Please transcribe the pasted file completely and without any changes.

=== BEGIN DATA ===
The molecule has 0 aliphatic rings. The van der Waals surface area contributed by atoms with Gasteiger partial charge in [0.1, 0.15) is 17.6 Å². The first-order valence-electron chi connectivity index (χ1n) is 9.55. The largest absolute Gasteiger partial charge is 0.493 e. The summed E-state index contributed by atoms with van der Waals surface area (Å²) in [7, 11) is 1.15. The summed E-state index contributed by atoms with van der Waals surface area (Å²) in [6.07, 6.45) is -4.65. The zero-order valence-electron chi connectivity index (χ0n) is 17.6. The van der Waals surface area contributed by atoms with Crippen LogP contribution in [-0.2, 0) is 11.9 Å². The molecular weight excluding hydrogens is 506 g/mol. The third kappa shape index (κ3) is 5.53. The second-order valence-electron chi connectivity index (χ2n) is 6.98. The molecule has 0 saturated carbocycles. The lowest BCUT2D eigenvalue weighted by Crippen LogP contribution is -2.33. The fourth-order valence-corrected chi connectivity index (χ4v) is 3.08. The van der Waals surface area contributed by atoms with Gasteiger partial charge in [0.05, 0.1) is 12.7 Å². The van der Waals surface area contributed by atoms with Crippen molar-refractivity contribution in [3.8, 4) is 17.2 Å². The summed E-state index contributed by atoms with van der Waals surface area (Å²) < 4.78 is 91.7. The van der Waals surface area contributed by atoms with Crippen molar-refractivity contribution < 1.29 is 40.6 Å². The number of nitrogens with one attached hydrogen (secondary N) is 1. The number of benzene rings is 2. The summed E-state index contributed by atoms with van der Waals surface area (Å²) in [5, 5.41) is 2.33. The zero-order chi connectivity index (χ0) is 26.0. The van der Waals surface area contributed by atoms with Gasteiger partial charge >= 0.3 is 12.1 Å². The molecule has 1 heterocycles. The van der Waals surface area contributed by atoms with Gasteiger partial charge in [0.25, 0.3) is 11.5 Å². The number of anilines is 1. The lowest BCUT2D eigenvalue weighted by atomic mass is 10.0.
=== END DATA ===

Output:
The molecule has 0 aliphatic rings. The van der Waals surface area contributed by atoms with Gasteiger partial charge in [0.1, 0.15) is 17.6 Å². The first-order valence-electron chi connectivity index (χ1n) is 9.55. The largest absolute Gasteiger partial charge is 0.493 e. The summed E-state index contributed by atoms with van der Waals surface area (Å²) in [7, 11) is 1.15. The summed E-state index contributed by atoms with van der Waals surface area (Å²) in [6.07, 6.45) is -4.65. The zero-order valence-electron chi connectivity index (χ0n) is 17.6. The van der Waals surface area contributed by atoms with Crippen LogP contribution in [-0.2, 0) is 11.9 Å². The molecular weight excluding hydrogens is 506 g/mol. The third kappa shape index (κ3) is 5.53. The second-order valence-electron chi connectivity index (χ2n) is 6.98. The molecule has 0 saturated carbocycles. The lowest BCUT2D eigenvalue weighted by Crippen LogP contribution is -2.33. The fourth-order valence-corrected chi connectivity index (χ4v) is 3.08. The van der Waals surface area contributed by atoms with Gasteiger partial charge in [0.05, 0.1) is 12.7 Å². The van der Waals surface area contributed by atoms with Crippen molar-refractivity contribution in [3.8, 4) is 17.2 Å². The summed E-state index contributed by atoms with van der Waals surface area (Å²) < 4.78 is 91.7. The van der Waals surface area contributed by atoms with Crippen molar-refractivity contribution < 1.29 is 40.6 Å². The number of nitrogens with one attached hydrogen (secondary N) is 1. The number of benzene rings is 2. The summed E-state index contributed by atoms with van der Waals surface area (Å²) in [5, 5.41) is 2.33. The zero-order chi connectivity index (χ0) is 26.0. The van der Waals surface area contributed by atoms with Gasteiger partial charge >= 0.3 is 12.1 Å². The molecule has 1 heterocycles. The van der Waals surface area contributed by atoms with Gasteiger partial charge in [0.25, 0.3) is 11.5 Å². The number of anilines is 1. The lowest BCUT2D eigenvalue weighted by atomic mass is 10.0.